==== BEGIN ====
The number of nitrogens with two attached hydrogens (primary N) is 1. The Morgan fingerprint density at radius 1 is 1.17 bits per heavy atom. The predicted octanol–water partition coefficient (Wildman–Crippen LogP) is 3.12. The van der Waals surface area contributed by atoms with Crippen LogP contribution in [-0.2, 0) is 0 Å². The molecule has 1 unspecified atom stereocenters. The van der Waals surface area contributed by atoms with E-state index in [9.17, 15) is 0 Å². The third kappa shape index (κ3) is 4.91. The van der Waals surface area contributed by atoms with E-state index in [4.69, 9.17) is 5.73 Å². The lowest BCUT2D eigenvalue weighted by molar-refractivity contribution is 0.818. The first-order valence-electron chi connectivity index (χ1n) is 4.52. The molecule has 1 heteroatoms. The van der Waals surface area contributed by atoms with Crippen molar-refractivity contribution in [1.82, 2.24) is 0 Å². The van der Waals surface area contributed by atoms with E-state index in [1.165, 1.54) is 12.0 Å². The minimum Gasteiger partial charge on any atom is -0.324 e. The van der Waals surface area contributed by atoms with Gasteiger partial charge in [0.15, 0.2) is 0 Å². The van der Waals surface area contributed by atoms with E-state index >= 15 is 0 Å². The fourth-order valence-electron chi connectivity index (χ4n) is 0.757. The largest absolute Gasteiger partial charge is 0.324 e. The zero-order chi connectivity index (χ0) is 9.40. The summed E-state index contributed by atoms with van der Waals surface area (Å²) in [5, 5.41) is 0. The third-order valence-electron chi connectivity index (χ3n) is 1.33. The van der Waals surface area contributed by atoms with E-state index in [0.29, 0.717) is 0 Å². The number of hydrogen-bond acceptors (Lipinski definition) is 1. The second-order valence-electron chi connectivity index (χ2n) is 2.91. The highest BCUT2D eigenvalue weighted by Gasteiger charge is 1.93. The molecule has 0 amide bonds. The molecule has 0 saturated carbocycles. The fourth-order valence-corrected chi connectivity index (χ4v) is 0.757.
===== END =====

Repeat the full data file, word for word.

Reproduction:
The number of nitrogens with two attached hydrogens (primary N) is 1. The Morgan fingerprint density at radius 1 is 1.17 bits per heavy atom. The predicted octanol–water partition coefficient (Wildman–Crippen LogP) is 3.12. The van der Waals surface area contributed by atoms with Crippen LogP contribution in [-0.2, 0) is 0 Å². The molecule has 1 unspecified atom stereocenters. The van der Waals surface area contributed by atoms with E-state index in [9.17, 15) is 0 Å². The third kappa shape index (κ3) is 4.91. The van der Waals surface area contributed by atoms with E-state index in [4.69, 9.17) is 5.73 Å². The lowest BCUT2D eigenvalue weighted by molar-refractivity contribution is 0.818. The first-order valence-electron chi connectivity index (χ1n) is 4.52. The molecule has 1 heteroatoms. The van der Waals surface area contributed by atoms with Crippen molar-refractivity contribution in [1.82, 2.24) is 0 Å². The van der Waals surface area contributed by atoms with E-state index in [1.165, 1.54) is 12.0 Å². The minimum Gasteiger partial charge on any atom is -0.324 e. The van der Waals surface area contributed by atoms with Gasteiger partial charge in [0.15, 0.2) is 0 Å². The van der Waals surface area contributed by atoms with E-state index >= 15 is 0 Å². The fourth-order valence-electron chi connectivity index (χ4n) is 0.757. The largest absolute Gasteiger partial charge is 0.324 e. The zero-order chi connectivity index (χ0) is 9.40. The summed E-state index contributed by atoms with van der Waals surface area (Å²) in [5, 5.41) is 0. The third-order valence-electron chi connectivity index (χ3n) is 1.33. The van der Waals surface area contributed by atoms with E-state index in [0.29, 0.717) is 0 Å². The number of hydrogen-bond acceptors (Lipinski definition) is 1. The second-order valence-electron chi connectivity index (χ2n) is 2.91. The highest BCUT2D eigenvalue weighted by Gasteiger charge is 1.93. The molecule has 0 amide bonds. The molecule has 0 saturated carbocycles. The fourth-order valence-corrected chi connectivity index (χ4v) is 0.757.